Cognizant and Teach For America also extend congratulations to runners-up Donald Saint-Germain, computer science teacher at University Heights High School in New York, and Michael Gale Rennard, gifted and advanced learning coordinator and teacher at Commodore John Rodgers Elementary/Middle School in Baltimore, for their exemplary work in their communities.
Meet the Award Winners
School-based award winners
“Computer programs, in general, are literal. Students certainly practice skills like teamwork, problem-solving, and attention to detail in any class, but these skills are a natural component of my computer science classroom, as students build things, test out possibilities, and participate in trial and error challenges."
“We must make our work relevant to a future that doesn't exist yet—that is a difficult reality to conceptualize. Reach out to others, make a team, and tackle the issue of systemic change together. Technology is the bridge that creates 'place'' and community anywhere that students, teachers, or stakeholders choose. The person in front of the screen creates meaning and purpose in its application.”
System-level based award winners
“As someone with intersectional marginalized identities (Afro-Latina, first generation, and disabled) who has navigated a non-traditional pathway into the computer science field, I know firsthand the importance of centering diversity, equity, and inclusion in efforts to expand computer science pathways.”
“Computer science fosters adaptability. Technology evolves rapidly, and students who are well-versed in computer science are not merely consumers of technology but active contributors to its advancement. This cultivates an adaptable mindset, preparing students to embrace change and stay relevant in a dynamic job market.”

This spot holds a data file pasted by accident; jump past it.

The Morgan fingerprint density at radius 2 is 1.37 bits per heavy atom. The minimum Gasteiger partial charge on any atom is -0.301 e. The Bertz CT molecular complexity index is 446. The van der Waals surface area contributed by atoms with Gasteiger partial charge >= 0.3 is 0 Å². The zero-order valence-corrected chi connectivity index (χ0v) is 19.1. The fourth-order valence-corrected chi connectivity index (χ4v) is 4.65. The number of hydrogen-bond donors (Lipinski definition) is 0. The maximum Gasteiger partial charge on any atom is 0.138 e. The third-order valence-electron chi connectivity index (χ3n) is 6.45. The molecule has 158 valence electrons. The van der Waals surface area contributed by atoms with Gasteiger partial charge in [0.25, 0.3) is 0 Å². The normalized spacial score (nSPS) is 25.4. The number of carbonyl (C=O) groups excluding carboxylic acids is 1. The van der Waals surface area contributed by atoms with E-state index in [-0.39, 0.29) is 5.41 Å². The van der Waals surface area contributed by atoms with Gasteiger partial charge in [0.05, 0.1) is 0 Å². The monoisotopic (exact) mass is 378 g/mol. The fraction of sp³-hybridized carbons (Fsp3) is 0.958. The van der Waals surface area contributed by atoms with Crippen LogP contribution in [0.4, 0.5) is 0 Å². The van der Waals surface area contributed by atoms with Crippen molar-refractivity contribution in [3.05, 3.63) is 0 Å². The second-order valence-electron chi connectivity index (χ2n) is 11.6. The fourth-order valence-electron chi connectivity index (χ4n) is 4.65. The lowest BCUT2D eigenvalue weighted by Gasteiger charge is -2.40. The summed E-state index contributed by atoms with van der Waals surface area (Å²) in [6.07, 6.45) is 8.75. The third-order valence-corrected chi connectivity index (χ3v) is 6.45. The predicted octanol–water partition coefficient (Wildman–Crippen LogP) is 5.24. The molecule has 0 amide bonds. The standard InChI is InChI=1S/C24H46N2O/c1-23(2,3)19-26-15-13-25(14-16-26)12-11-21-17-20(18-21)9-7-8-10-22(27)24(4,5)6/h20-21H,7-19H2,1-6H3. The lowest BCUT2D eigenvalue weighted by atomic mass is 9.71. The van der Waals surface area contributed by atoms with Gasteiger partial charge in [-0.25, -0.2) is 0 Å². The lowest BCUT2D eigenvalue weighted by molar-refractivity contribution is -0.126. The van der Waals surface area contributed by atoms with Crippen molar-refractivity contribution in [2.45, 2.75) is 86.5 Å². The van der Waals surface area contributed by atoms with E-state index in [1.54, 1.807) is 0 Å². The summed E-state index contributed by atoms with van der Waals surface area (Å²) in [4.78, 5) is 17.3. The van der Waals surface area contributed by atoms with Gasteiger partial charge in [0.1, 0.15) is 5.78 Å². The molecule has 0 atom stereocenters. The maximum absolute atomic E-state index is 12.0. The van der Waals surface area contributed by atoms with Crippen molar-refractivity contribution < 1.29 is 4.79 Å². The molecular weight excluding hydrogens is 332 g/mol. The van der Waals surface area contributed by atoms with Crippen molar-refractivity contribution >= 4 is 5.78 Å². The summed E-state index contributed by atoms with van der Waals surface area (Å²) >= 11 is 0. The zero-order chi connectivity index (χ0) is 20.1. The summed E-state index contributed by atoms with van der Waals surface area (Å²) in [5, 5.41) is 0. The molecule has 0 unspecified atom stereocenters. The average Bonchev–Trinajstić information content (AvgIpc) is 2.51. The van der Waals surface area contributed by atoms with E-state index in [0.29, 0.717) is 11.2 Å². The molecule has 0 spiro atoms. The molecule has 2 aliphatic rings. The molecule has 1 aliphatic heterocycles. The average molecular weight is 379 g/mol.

About Teach For America
Teach For America works in partnership with 300 urban and rural communities across the country to expand educational opportunity for children. Founded in 1990, Teach For America recruits and develops a diverse corps of outstanding leaders who make an initial two-year commitment to teach in high-need schools and become lifelong leaders in the effort to end educational inequity. Today, Teach For America is a force of nearly 70,000 alumni and corps members working in more than 9,000 schools nationwide in pursuit of profound systemic change. From classrooms to districts to state houses across America, they are reimagining education to realize the day when every child has an equal opportunity to learn, lead, thrive, and co-create a future filled with possibility. Teach For America is a proud member of the AmeriCorps national service network. For more information, visit www.teachforamerica.org and follow us on Facebook, Instagram and Twitter.